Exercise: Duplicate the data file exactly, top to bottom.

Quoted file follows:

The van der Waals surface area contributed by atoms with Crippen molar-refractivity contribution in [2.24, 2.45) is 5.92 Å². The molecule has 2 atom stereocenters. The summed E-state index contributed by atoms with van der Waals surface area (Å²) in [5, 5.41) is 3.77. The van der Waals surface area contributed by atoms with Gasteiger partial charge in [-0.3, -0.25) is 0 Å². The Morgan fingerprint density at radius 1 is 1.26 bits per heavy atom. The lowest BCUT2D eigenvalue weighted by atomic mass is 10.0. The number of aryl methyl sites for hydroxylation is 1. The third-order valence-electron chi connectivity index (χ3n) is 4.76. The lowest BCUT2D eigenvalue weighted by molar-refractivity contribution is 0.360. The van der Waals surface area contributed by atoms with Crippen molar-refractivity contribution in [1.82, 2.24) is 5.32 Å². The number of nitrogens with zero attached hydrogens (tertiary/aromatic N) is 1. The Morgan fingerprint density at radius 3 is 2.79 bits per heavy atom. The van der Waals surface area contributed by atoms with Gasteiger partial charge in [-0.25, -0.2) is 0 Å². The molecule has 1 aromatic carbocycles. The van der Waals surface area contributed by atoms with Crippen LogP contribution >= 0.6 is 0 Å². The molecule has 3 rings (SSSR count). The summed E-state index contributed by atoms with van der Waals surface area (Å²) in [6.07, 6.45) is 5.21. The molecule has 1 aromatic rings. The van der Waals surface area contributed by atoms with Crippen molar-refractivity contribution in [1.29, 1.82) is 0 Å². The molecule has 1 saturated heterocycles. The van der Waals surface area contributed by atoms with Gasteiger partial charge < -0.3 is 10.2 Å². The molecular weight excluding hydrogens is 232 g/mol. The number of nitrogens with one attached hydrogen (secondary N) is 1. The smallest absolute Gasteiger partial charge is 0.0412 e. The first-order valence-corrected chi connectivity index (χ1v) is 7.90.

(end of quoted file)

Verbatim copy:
The van der Waals surface area contributed by atoms with Crippen molar-refractivity contribution in [2.24, 2.45) is 5.92 Å². The molecule has 2 atom stereocenters. The summed E-state index contributed by atoms with van der Waals surface area (Å²) in [5, 5.41) is 3.77. The van der Waals surface area contributed by atoms with Gasteiger partial charge in [-0.3, -0.25) is 0 Å². The Morgan fingerprint density at radius 1 is 1.26 bits per heavy atom. The lowest BCUT2D eigenvalue weighted by atomic mass is 10.0. The number of aryl methyl sites for hydroxylation is 1. The third-order valence-electron chi connectivity index (χ3n) is 4.76. The lowest BCUT2D eigenvalue weighted by molar-refractivity contribution is 0.360. The van der Waals surface area contributed by atoms with Crippen molar-refractivity contribution in [1.82, 2.24) is 5.32 Å². The number of nitrogens with zero attached hydrogens (tertiary/aromatic N) is 1. The Morgan fingerprint density at radius 3 is 2.79 bits per heavy atom. The van der Waals surface area contributed by atoms with Gasteiger partial charge in [-0.25, -0.2) is 0 Å². The molecule has 1 aromatic carbocycles. The van der Waals surface area contributed by atoms with Crippen LogP contribution >= 0.6 is 0 Å². The molecule has 3 rings (SSSR count). The summed E-state index contributed by atoms with van der Waals surface area (Å²) in [6.07, 6.45) is 5.21. The molecule has 1 aromatic rings. The van der Waals surface area contributed by atoms with Crippen molar-refractivity contribution in [1.29, 1.82) is 0 Å². The molecule has 1 saturated heterocycles. The van der Waals surface area contributed by atoms with Gasteiger partial charge < -0.3 is 10.2 Å². The molecular weight excluding hydrogens is 232 g/mol. The number of nitrogens with one attached hydrogen (secondary N) is 1. The smallest absolute Gasteiger partial charge is 0.0412 e. The first-order valence-corrected chi connectivity index (χ1v) is 7.90.